The Help By Kathryn Stockett

The Help

Can one pinpoint the cause of racism in our world, past and present? I do not know.

Although racism has come to be one major societal issue, I do not see why there should be a cause for racism when we are all humans. We are technically the same but have different personalities, voices, behaviours, and skin colour; but that doesn’t make us less the same.

All my life, I lived in a community where we were all the same. We had similar skin colour, hair colour etc. I never had any knowledge of racism. But growing up, I learned about this societal issue from school (primary and secondary), the internet or social media, and the news on TV, radio and the newspaper.

Racism isn’t an issue that started in the present day but can be traced back to the 1960s in America and the middle ages in Europe. We cannot talk about American history without the issue of racism, and sadly, racism still features prominently in contemporary American society.


The Help by Kathryn Stockett is a historical fiction that focuses on the lives of black maids working for their white masters and mistresses. The book is set in Jackson, Mississippi, in the early 1960s, when racism was still in its heyday in the USA.

Reading through the book, one could picture how the blacks were segregated from the whites. The whites had a lifestyle, community and culture different from the blacks, and the two groups lived in two separate worlds. I felt so terrible and sad for the black folks. Love and unity never existed between whites and blacks.


The Help majors on the lives of two black women, Aibileen and Manny and a white woman, Eugenia, also called Skeeter, who share a bond due to their common interest. Being maids to white families and caring for their children was a good and bad experience for the maids. For instance, black maids weren’t allowed to use the same bathroom as white families. A separate bathroom was given to the black maids to use.

Due to these things, these maids (Aibileen and Manny) decided to share their experiences with other maids in the community with Eugenia, who wasn’t pleased with how the maids were treated and wanted a change. Their mutual stories were the bedrock of their bond.

Aibileen and Manny in the story were very good friends and always looked out for each other. Aibileen was reserved and easygoing, while Manny was unreserved and very outspoken. They both had different experiences working for white families. They were loyal and dutiful to their white masters and mistresses, cared for their children, loved them, instilled the right values in them, taught them and took good care of their houses irrespective of their skin colour.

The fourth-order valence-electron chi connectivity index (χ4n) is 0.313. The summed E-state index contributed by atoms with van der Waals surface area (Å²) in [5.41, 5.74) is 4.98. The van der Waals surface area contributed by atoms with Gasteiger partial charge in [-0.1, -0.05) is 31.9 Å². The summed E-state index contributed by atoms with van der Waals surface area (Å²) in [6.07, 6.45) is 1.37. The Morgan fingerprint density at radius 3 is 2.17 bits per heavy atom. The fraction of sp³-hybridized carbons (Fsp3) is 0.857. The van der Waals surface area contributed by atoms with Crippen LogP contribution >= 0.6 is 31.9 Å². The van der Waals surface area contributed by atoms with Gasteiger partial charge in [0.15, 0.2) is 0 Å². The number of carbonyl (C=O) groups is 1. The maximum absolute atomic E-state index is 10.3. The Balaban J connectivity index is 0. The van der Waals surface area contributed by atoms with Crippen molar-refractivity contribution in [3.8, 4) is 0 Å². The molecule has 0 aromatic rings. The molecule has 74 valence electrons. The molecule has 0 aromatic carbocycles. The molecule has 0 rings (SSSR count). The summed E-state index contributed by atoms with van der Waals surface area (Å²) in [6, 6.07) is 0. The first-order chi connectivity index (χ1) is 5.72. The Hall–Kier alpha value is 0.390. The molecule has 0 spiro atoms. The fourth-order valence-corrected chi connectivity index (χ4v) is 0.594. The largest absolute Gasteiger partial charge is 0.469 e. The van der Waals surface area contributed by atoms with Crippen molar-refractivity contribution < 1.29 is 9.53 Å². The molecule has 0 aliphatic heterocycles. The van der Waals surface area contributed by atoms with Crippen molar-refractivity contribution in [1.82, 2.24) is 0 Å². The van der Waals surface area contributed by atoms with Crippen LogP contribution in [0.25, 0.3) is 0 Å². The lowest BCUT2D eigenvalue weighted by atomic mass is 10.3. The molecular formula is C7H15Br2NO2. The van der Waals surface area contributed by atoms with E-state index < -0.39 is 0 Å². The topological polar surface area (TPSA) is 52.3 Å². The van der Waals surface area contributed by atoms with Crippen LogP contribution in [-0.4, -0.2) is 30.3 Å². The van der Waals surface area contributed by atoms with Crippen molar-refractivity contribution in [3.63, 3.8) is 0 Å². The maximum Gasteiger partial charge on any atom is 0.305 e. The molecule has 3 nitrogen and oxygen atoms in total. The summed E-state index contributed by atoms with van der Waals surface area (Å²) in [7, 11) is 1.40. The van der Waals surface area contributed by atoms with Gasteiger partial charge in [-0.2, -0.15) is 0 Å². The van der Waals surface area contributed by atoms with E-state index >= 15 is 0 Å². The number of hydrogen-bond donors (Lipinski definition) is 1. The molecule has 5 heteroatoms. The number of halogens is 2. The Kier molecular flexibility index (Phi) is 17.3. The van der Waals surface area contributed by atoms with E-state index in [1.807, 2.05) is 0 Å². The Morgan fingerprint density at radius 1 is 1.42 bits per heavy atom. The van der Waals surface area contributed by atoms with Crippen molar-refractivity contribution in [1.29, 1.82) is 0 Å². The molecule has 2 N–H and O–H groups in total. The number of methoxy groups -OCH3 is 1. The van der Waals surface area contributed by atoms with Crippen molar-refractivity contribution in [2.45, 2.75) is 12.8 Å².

Miss Eugenia was a white woman that aspired to be a writer, and I must note that she was a very determined woman who saw beyond the colour of someone’s skin. Her character in this book is admirable. As a white woman who isn’t supposed to interact with the blacks, she pays no heed to that and forms a bond and friendship with Aibileen and Manny, who are black women.

My thoughts

The Help is an eye-opener that makes you ask yourself why racism exists. Maids work diligently for their masters but still get segregated, and you get to see how this issue affects black folks.

Nevertheless, some white people in the book showed love to the black folks and treated them nicely in the person of Miss Celia and Eugenia’s dad.

I had a burning anger towards some of the characters in the book. Also, the lack of love between Elizabeth and her daughter Mae Mobley made me feel so bad. It got me wondering what led to that. Aside from the burning anger, I had full respect and admiration for Eugenia, Aibileen and Manny. I loved their bond and the friendship they shared, which made me see how beautiful the whites and blacks could be together.

At the start of the book, I had difficulty reading it cause of how it was written, but I got used to it. Meanwhile, the author wrote in the voice of a black person.

In all, the Help is an exceptional book. I love it so much. Books like this give good knowledge of how racism has been in the past and how it can be stopped. I highly recommend this book.

Rating: 10 out of 10.

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Oluwafadekemi Sophia Abayomi

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